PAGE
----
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You can also learn Calculus yourself, but most people find it's better to attend a Calculus class. Have you seen one of those textbooks? Yikes.

 

Morihei Ueshiba had teachers, including Takeda Sokaku -- the famous grandmaster of Daito-ryu Aiki Jutsu. 

 

Chang San Feng as the founder of Taiji Quan is highly disputed, depending on the circle. However, he too was an adept Daoist according to the legend, and certainly must have had spiritual teachers who shared with him the spiritual concepts of Taiji -- something which dates back long before the time which he is said to have lived. 

 

Bruce Lee was taught by Yip Man, too. 

 

These people and other big names all had teachers, and all learned something. They simply took what they learned and reshaped it or developed it into something else. Which, in the martial arts world, is actually fairly common and probably how most styles and arts that we have today got created. 

 

"Learn the rules like a pro, so that you can break them like an artist." -- Pablo Picasso. 

 

I do not idealize martial arts in the way that you imply. I am simply very traditional and, from a certain perspective, very practical. I can of course develop my own system of Taiji Quan on my own, learning the forms and practicing them the way that I think they should be practiced. But that will be my Taiji, not traditional Taiji. I simply know which one I want to learn.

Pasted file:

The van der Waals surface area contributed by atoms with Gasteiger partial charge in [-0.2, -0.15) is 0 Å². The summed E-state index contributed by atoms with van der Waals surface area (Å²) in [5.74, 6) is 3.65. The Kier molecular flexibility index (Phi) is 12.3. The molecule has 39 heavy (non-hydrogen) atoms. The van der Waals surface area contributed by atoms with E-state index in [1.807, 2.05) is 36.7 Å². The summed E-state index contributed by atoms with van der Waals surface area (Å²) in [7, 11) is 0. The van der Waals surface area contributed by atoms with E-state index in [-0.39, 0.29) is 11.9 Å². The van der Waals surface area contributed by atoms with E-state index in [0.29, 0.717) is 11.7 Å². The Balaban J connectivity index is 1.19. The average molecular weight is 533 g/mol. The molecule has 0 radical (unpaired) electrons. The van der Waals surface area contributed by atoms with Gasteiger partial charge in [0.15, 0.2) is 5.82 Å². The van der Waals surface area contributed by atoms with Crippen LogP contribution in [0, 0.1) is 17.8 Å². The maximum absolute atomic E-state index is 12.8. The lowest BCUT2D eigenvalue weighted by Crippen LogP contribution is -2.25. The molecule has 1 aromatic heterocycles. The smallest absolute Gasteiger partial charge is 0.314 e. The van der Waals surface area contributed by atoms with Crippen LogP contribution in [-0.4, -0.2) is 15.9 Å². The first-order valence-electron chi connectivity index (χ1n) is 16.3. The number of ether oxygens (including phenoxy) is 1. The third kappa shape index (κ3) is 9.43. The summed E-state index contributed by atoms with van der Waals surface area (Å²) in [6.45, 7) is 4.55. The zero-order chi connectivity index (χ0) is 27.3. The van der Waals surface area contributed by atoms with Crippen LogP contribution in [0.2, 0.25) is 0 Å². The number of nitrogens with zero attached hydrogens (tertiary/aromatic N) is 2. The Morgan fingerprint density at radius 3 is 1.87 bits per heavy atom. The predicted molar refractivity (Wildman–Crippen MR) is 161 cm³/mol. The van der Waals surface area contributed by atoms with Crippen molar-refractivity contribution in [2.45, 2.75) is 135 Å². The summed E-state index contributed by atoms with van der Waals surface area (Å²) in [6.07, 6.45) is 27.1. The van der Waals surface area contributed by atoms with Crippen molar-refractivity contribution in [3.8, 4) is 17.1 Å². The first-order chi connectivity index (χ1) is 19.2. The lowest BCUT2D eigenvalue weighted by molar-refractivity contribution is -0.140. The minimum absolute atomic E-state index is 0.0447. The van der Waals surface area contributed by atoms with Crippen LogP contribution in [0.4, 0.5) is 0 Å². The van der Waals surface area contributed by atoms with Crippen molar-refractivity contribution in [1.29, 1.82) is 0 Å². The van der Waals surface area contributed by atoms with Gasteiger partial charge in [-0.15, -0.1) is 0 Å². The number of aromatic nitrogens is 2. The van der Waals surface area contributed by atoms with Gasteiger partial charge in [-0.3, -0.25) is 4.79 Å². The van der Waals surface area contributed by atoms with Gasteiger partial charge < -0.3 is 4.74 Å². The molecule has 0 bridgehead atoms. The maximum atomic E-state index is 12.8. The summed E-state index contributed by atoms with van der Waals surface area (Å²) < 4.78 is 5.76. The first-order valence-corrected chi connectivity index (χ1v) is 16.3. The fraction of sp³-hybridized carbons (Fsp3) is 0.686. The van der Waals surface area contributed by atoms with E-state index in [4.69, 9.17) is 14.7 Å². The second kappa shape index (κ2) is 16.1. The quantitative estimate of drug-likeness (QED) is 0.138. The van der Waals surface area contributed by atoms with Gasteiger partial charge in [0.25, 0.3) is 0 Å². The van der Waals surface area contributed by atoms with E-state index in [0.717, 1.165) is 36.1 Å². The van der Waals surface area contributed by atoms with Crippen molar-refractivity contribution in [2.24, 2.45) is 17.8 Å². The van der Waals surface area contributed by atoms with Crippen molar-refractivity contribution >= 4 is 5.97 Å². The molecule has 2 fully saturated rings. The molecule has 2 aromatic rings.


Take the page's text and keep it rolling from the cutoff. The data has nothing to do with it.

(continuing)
Ketsurou

Level 0 Lycan

Probationer Assassin

STR 0|DEX 0|STA 0|CON 0|WIS 0|CHA 0

Training Assignments: #1

 

"If you're afraid to fall, you fall because you're afraid. Everything is Choice." -- Daniel Ilabaca, Choose Not To Fall.

Choose not to fall. Be victorious, one choice at a time. 

 

"We are all the protagonists of our own life story,

so be the hero that you want to be."

Primary Mission: Lose 64lbs.

7.8%
7.8%

Secondary Mission: Drop 3 Pant Sizes.

25%